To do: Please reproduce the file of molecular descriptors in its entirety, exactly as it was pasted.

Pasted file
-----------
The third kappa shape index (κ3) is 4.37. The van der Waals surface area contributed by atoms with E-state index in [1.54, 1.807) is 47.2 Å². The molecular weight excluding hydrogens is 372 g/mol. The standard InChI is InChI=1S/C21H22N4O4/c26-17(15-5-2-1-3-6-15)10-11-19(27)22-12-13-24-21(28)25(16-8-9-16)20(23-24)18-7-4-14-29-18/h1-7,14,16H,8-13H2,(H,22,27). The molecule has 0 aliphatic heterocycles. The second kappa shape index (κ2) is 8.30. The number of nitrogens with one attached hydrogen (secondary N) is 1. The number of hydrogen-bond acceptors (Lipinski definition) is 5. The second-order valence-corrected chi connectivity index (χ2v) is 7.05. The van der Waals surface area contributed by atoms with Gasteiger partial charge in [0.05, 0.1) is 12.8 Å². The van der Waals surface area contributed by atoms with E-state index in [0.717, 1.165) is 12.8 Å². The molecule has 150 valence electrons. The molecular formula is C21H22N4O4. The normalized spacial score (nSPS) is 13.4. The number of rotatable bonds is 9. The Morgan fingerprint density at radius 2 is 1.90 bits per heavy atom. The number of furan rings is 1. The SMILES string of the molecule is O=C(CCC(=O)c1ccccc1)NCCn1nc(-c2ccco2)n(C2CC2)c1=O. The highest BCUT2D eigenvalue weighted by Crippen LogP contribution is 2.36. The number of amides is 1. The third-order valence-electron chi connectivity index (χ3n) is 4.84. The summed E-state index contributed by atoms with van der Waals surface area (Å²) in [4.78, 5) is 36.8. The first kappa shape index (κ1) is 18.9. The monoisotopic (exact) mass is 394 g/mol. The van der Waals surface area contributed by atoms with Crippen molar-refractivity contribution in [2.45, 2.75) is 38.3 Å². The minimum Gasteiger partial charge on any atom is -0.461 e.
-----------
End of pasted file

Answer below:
The third kappa shape index (κ3) is 4.37. The van der Waals surface area contributed by atoms with E-state index in [1.54, 1.807) is 47.2 Å². The molecular weight excluding hydrogens is 372 g/mol. The standard InChI is InChI=1S/C21H22N4O4/c26-17(15-5-2-1-3-6-15)10-11-19(27)22-12-13-24-21(28)25(16-8-9-16)20(23-24)18-7-4-14-29-18/h1-7,14,16H,8-13H2,(H,22,27). The molecule has 0 aliphatic heterocycles. The second kappa shape index (κ2) is 8.30. The number of nitrogens with one attached hydrogen (secondary N) is 1. The number of hydrogen-bond acceptors (Lipinski definition) is 5. The second-order valence-corrected chi connectivity index (χ2v) is 7.05. The van der Waals surface area contributed by atoms with Gasteiger partial charge in [0.05, 0.1) is 12.8 Å². The van der Waals surface area contributed by atoms with E-state index in [0.717, 1.165) is 12.8 Å². The molecule has 150 valence electrons. The molecular formula is C21H22N4O4. The normalized spacial score (nSPS) is 13.4. The number of rotatable bonds is 9. The Morgan fingerprint density at radius 2 is 1.90 bits per heavy atom. The number of furan rings is 1. The SMILES string of the molecule is O=C(CCC(=O)c1ccccc1)NCCn1nc(-c2ccco2)n(C2CC2)c1=O. The highest BCUT2D eigenvalue weighted by Crippen LogP contribution is 2.36. The number of amides is 1. The third-order valence-electron chi connectivity index (χ3n) is 4.84. The summed E-state index contributed by atoms with van der Waals surface area (Å²) in [4.78, 5) is 36.8. The first kappa shape index (κ1) is 18.9. The monoisotopic (exact) mass is 394 g/mol. The van der Waals surface area contributed by atoms with Crippen molar-refractivity contribution in [2.45, 2.75) is 38.3 Å². The minimum Gasteiger partial charge on any atom is -0.461 e.